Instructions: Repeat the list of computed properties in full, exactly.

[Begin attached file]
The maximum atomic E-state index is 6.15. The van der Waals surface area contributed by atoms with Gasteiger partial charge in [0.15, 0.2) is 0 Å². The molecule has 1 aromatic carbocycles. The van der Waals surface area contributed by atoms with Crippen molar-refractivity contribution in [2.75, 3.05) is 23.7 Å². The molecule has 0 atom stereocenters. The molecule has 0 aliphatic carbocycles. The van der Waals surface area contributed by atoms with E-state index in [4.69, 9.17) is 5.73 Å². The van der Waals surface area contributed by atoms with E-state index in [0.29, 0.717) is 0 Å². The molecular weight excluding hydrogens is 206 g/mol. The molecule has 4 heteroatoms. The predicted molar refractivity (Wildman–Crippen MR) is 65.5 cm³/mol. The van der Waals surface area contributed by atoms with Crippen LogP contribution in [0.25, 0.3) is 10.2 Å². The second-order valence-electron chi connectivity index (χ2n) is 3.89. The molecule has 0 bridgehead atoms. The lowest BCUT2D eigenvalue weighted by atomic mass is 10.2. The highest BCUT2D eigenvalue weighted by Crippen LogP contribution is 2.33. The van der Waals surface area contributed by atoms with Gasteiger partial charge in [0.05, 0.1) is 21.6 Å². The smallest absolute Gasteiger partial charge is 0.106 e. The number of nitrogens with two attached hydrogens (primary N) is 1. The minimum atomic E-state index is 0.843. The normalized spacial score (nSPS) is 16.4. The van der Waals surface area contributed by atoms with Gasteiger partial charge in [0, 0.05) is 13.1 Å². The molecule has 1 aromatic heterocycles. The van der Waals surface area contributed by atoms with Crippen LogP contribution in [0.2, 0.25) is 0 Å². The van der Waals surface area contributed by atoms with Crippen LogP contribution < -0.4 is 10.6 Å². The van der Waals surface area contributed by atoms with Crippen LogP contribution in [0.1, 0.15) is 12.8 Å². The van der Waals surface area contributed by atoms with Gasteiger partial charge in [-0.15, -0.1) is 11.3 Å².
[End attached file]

The maximum atomic E-state index is 6.15. The van der Waals surface area contributed by atoms with Gasteiger partial charge in [0.15, 0.2) is 0 Å². The molecule has 1 aromatic carbocycles. The van der Waals surface area contributed by atoms with Crippen molar-refractivity contribution in [2.75, 3.05) is 23.7 Å². The molecule has 0 atom stereocenters. The molecule has 0 aliphatic carbocycles. The van der Waals surface area contributed by atoms with E-state index in [4.69, 9.17) is 5.73 Å². The van der Waals surface area contributed by atoms with E-state index in [0.29, 0.717) is 0 Å². The molecular weight excluding hydrogens is 206 g/mol. The molecule has 4 heteroatoms. The predicted molar refractivity (Wildman–Crippen MR) is 65.5 cm³/mol. The van der Waals surface area contributed by atoms with Crippen LogP contribution in [0.25, 0.3) is 10.2 Å². The second-order valence-electron chi connectivity index (χ2n) is 3.89. The molecule has 0 bridgehead atoms. The lowest BCUT2D eigenvalue weighted by atomic mass is 10.2. The highest BCUT2D eigenvalue weighted by Crippen LogP contribution is 2.33. The van der Waals surface area contributed by atoms with Gasteiger partial charge in [0.05, 0.1) is 21.6 Å². The smallest absolute Gasteiger partial charge is 0.106 e. The number of nitrogens with two attached hydrogens (primary N) is 1. The minimum atomic E-state index is 0.843. The normalized spacial score (nSPS) is 16.4. The van der Waals surface area contributed by atoms with Gasteiger partial charge in [0, 0.05) is 13.1 Å². The molecule has 1 aromatic heterocycles. The van der Waals surface area contributed by atoms with Crippen LogP contribution in [0.2, 0.25) is 0 Å². The van der Waals surface area contributed by atoms with Crippen LogP contribution < -0.4 is 10.6 Å². The van der Waals surface area contributed by atoms with Crippen LogP contribution in [0.1, 0.15) is 12.8 Å². The van der Waals surface area contributed by atoms with Gasteiger partial charge in [-0.15, -0.1) is 11.3 Å².